All this has resulted in a breathtaking outpouring of creative content to save this pristine biodiversity hotspot in the Western Ghats. Fridays For Future India and Let India Breathe are playing similar roles. Let Me Breathe, powered almost entirely by youngsters, brings everyday sustainability and climate change stories from all over India. Using digital tools, it invites the youth to influence behavioural and policy level changes. Equally inspiring are emerging youth/teen voices – such as Aarav Seth, who as a teen is rallying support for the UN Sustainable Development Goals (SDGs); Licypriya Kangujam, a 9-year-old from Manipur, who addressed the United Nations Climate Change Conference of 2019 and takes pride in offering creative solutions to turn everyday waste into everyday usable items; Femin Johny, a Kerala teen who champions the cause of planting trees, and many others like Aditya Dubey and Ridhima Pandey who have added their voices to these causes.
The work initiated by Magsaysay awardee, P Sainath is no less noteworthy. His news portal, People’s Archive of Rural India, covers rural lives and livelihoods. They launched an initiative called PARI Education for schools. This initiative puts a human face on textbook concepts in everyday life in rural India. Driest topics like poverty, pollution, drought, farmer suicides and unsustainable livelihoods come alive through powerful storytelling by the people who face these daily. Kids for Tigers is another educational outreach programme from the Sanctuary Nature Foundation that touches the lives of rural kids living right next to the tiger and urban kids across the country. Going way beyond conservation education, the programme is dedicated to leaving kids with a better planet and leaving the planet with better kids.
It is a shame that the Environment and Climate Change causes have not attracted popular contemporary icons from society. Jairam Ramesh, an IIT Bombay alum himself, is perhaps the only politician who has made Environment and Climate change the cornerstone of his politics. Other than Dia Mirza, who is UN Goodwill Ambassador for Environment, there is hardly anyone from Indian Cinema or Cricket that has joined this movement. Amitav Ghosh and Arundhati Roy are perhaps the only globally known Indian celebrities from the literary world who have not only identified themselves with these causes but have also written critically acclaimed stories around these subjects. The young need new role models. They should be encouraged to explore the works of Vandana Shiva (Food sovereignty), Sunita Narain (Rural eco-regeneration), Medha Patkar (Narmada Bachao and other people’s movements), Prerna Singh Bindra (Conservation related journalism), young conservation and ecology scientists like Neha Sinha, Vidya Athreya, Jis Sebastian, Nandini Velho, Krithi Karanth, Purnima Burman, Prachi Mehta, Veena Srinivasan, cartoonist Rohan Chakravarty (Green Humour), Anushka Ravishankar (children’s books), Abhijit Prabhudesai (Rainbow Warriors), legal luminaries in environment law and justice such as Ritwik Dutta, Claude Alvares and Norma Alwares; Shweta Wagh (Urban ecology, heritage conservation) among many others. Narsanna and Padma Koppula, Bharat Mansatta, Madhu Reddy, Malvikaa Solanki and others are paving the way in the field of agro-ecology, championing Permaculture – a way of natural, sustainable farming and a way of life. Recent films like Kiss the Ground and Planet of the Humans have captivated the attention of the youth and given them different perspectives. The former focused on Soil Regeneration and the latter on the controversies surrounding Green Energy.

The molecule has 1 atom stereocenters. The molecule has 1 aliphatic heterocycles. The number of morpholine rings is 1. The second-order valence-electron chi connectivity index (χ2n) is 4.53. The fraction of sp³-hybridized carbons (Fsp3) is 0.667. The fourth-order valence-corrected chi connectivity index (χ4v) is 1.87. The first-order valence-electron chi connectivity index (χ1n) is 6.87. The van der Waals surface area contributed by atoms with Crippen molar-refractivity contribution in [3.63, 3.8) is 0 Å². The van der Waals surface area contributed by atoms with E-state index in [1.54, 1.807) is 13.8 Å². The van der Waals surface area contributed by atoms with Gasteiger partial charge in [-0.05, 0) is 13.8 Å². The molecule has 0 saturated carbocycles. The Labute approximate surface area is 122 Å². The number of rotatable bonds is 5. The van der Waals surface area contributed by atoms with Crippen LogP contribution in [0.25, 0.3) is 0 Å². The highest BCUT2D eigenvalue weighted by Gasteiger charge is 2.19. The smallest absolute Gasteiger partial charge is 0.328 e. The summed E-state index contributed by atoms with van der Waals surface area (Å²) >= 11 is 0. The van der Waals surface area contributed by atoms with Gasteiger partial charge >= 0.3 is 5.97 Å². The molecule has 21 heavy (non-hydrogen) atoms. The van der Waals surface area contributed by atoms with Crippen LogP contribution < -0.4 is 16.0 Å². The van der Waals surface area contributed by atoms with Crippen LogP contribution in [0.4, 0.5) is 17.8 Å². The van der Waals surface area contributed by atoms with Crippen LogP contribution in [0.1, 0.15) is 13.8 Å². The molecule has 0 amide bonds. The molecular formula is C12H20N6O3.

The young need all our help and support. They don’t need adults trolling them, questioning their evolving knowledge or their motives. They don’t need experts shaming their biases or their passion. They do need gentle help in understanding the issues in-depth, the Science, the options with the latitude to dream freely. They do need monetary support to follow their passion. The privileged should not hesitate to dip into their pockets to support them. They should see this as an investment in Inter-Generational Equity and in character building. Bob Dylan once said, “Passion is a young man’s game.”
A healthy planet need not be a moonshot.